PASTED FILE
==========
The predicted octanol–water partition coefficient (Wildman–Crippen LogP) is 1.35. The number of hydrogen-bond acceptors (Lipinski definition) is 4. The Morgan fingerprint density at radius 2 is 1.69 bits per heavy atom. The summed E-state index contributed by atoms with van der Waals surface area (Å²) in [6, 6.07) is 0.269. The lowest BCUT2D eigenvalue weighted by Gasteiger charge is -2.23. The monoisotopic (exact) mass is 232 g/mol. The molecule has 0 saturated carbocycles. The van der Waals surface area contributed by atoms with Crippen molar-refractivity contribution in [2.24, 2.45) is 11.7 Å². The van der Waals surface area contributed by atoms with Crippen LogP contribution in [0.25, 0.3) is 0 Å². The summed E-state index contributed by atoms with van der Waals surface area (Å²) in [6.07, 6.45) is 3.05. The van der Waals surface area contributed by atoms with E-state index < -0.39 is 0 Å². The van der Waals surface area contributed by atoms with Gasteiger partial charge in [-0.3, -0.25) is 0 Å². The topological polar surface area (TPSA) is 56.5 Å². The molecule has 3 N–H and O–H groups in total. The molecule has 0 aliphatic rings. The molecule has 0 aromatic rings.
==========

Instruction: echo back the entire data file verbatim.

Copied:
The predicted octanol–water partition coefficient (Wildman–Crippen LogP) is 1.35. The number of hydrogen-bond acceptors (Lipinski definition) is 4. The Morgan fingerprint density at radius 2 is 1.69 bits per heavy atom. The summed E-state index contributed by atoms with van der Waals surface area (Å²) in [6, 6.07) is 0.269. The lowest BCUT2D eigenvalue weighted by Gasteiger charge is -2.23. The monoisotopic (exact) mass is 232 g/mol. The molecule has 0 saturated carbocycles. The van der Waals surface area contributed by atoms with Crippen molar-refractivity contribution in [2.24, 2.45) is 11.7 Å². The van der Waals surface area contributed by atoms with Crippen LogP contribution in [0.25, 0.3) is 0 Å². The summed E-state index contributed by atoms with van der Waals surface area (Å²) in [6.07, 6.45) is 3.05. The van der Waals surface area contributed by atoms with E-state index < -0.39 is 0 Å². The van der Waals surface area contributed by atoms with Gasteiger partial charge in [-0.3, -0.25) is 0 Å². The topological polar surface area (TPSA) is 56.5 Å². The molecule has 3 N–H and O–H groups in total. The molecule has 0 aliphatic rings. The molecule has 0 aromatic rings.